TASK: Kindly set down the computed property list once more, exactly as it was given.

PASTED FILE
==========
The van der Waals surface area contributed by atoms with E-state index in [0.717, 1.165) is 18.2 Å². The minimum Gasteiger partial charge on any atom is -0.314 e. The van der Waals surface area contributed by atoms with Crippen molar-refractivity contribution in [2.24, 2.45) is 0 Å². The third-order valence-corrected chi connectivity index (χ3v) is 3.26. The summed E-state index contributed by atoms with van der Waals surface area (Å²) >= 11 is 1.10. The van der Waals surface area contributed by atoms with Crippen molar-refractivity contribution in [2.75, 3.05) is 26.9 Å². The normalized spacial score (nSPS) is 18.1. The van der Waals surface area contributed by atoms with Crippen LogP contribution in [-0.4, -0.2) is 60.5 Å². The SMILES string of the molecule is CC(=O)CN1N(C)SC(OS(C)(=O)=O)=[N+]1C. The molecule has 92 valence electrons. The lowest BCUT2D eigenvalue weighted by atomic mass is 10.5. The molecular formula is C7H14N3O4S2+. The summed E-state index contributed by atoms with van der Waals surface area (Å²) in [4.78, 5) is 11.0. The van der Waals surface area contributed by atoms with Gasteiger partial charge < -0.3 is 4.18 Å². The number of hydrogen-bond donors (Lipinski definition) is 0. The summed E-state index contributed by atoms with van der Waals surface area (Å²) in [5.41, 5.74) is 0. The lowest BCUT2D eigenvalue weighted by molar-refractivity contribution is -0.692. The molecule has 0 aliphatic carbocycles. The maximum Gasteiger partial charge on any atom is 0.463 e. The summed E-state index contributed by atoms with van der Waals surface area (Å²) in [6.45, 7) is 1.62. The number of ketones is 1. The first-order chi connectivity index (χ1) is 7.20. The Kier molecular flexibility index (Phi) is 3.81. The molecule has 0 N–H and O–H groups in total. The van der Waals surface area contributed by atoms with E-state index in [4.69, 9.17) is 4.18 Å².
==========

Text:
The van der Waals surface area contributed by atoms with E-state index in [0.717, 1.165) is 18.2 Å². The minimum Gasteiger partial charge on any atom is -0.314 e. The van der Waals surface area contributed by atoms with Crippen molar-refractivity contribution in [2.24, 2.45) is 0 Å². The third-order valence-corrected chi connectivity index (χ3v) is 3.26. The summed E-state index contributed by atoms with van der Waals surface area (Å²) >= 11 is 1.10. The van der Waals surface area contributed by atoms with Crippen molar-refractivity contribution in [2.75, 3.05) is 26.9 Å². The normalized spacial score (nSPS) is 18.1. The van der Waals surface area contributed by atoms with Crippen LogP contribution in [-0.4, -0.2) is 60.5 Å². The SMILES string of the molecule is CC(=O)CN1N(C)SC(OS(C)(=O)=O)=[N+]1C. The molecule has 92 valence electrons. The lowest BCUT2D eigenvalue weighted by atomic mass is 10.5. The molecular formula is C7H14N3O4S2+. The summed E-state index contributed by atoms with van der Waals surface area (Å²) in [4.78, 5) is 11.0. The van der Waals surface area contributed by atoms with Gasteiger partial charge < -0.3 is 4.18 Å². The number of hydrogen-bond donors (Lipinski definition) is 0. The summed E-state index contributed by atoms with van der Waals surface area (Å²) in [5.41, 5.74) is 0. The lowest BCUT2D eigenvalue weighted by molar-refractivity contribution is -0.692. The molecule has 0 aliphatic carbocycles. The maximum Gasteiger partial charge on any atom is 0.463 e. The summed E-state index contributed by atoms with van der Waals surface area (Å²) in [6.45, 7) is 1.62. The number of ketones is 1. The first-order chi connectivity index (χ1) is 7.20. The Kier molecular flexibility index (Phi) is 3.81. The molecule has 0 N–H and O–H groups in total. The van der Waals surface area contributed by atoms with E-state index in [4.69, 9.17) is 4.18 Å².